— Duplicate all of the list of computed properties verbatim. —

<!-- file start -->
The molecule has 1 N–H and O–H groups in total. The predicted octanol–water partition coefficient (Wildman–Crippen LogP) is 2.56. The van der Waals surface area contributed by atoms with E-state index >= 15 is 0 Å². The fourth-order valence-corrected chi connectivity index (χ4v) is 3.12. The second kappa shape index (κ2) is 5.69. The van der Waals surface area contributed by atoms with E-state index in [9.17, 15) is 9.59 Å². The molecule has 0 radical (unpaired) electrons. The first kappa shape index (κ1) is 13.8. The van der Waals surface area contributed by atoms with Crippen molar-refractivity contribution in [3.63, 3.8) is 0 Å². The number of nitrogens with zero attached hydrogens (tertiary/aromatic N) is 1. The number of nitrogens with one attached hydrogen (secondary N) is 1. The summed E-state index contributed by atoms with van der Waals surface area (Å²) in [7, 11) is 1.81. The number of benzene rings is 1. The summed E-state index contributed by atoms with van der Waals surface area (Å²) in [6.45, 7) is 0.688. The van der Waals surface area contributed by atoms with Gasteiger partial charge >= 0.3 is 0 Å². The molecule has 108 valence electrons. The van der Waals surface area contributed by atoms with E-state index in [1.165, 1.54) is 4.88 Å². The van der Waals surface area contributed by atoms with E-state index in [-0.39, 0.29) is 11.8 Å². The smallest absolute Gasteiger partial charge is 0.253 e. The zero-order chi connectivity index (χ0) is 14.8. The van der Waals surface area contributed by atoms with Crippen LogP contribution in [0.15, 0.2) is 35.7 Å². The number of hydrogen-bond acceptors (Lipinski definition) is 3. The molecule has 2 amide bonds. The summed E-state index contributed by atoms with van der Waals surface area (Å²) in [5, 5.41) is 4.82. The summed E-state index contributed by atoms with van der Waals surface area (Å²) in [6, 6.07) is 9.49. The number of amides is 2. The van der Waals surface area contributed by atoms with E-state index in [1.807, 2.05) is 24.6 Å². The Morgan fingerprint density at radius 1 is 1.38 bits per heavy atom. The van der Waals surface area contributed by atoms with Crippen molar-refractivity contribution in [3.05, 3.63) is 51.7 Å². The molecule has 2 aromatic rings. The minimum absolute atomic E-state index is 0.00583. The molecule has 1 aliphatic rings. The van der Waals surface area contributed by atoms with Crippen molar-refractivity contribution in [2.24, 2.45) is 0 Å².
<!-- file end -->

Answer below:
The molecule has 1 N–H and O–H groups in total. The predicted octanol–water partition coefficient (Wildman–Crippen LogP) is 2.56. The van der Waals surface area contributed by atoms with E-state index >= 15 is 0 Å². The fourth-order valence-corrected chi connectivity index (χ4v) is 3.12. The second kappa shape index (κ2) is 5.69. The van der Waals surface area contributed by atoms with E-state index in [9.17, 15) is 9.59 Å². The molecule has 0 radical (unpaired) electrons. The first kappa shape index (κ1) is 13.8. The van der Waals surface area contributed by atoms with Crippen molar-refractivity contribution in [3.63, 3.8) is 0 Å². The number of nitrogens with zero attached hydrogens (tertiary/aromatic N) is 1. The number of nitrogens with one attached hydrogen (secondary N) is 1. The summed E-state index contributed by atoms with van der Waals surface area (Å²) in [7, 11) is 1.81. The number of benzene rings is 1. The summed E-state index contributed by atoms with van der Waals surface area (Å²) in [6.45, 7) is 0.688. The van der Waals surface area contributed by atoms with Gasteiger partial charge >= 0.3 is 0 Å². The molecule has 108 valence electrons. The van der Waals surface area contributed by atoms with E-state index in [1.165, 1.54) is 4.88 Å². The van der Waals surface area contributed by atoms with E-state index in [-0.39, 0.29) is 11.8 Å². The smallest absolute Gasteiger partial charge is 0.253 e. The zero-order chi connectivity index (χ0) is 14.8. The van der Waals surface area contributed by atoms with Crippen LogP contribution in [0.15, 0.2) is 35.7 Å². The number of hydrogen-bond acceptors (Lipinski definition) is 3. The molecule has 2 amide bonds. The summed E-state index contributed by atoms with van der Waals surface area (Å²) in [5, 5.41) is 4.82. The summed E-state index contributed by atoms with van der Waals surface area (Å²) in [6, 6.07) is 9.49. The number of amides is 2. The van der Waals surface area contributed by atoms with E-state index in [1.807, 2.05) is 24.6 Å². The Morgan fingerprint density at radius 1 is 1.38 bits per heavy atom. The van der Waals surface area contributed by atoms with Crippen molar-refractivity contribution in [3.05, 3.63) is 51.7 Å². The molecule has 2 aromatic rings. The minimum absolute atomic E-state index is 0.00583. The molecule has 1 aliphatic rings. The van der Waals surface area contributed by atoms with Crippen molar-refractivity contribution in [2.24, 2.45) is 0 Å².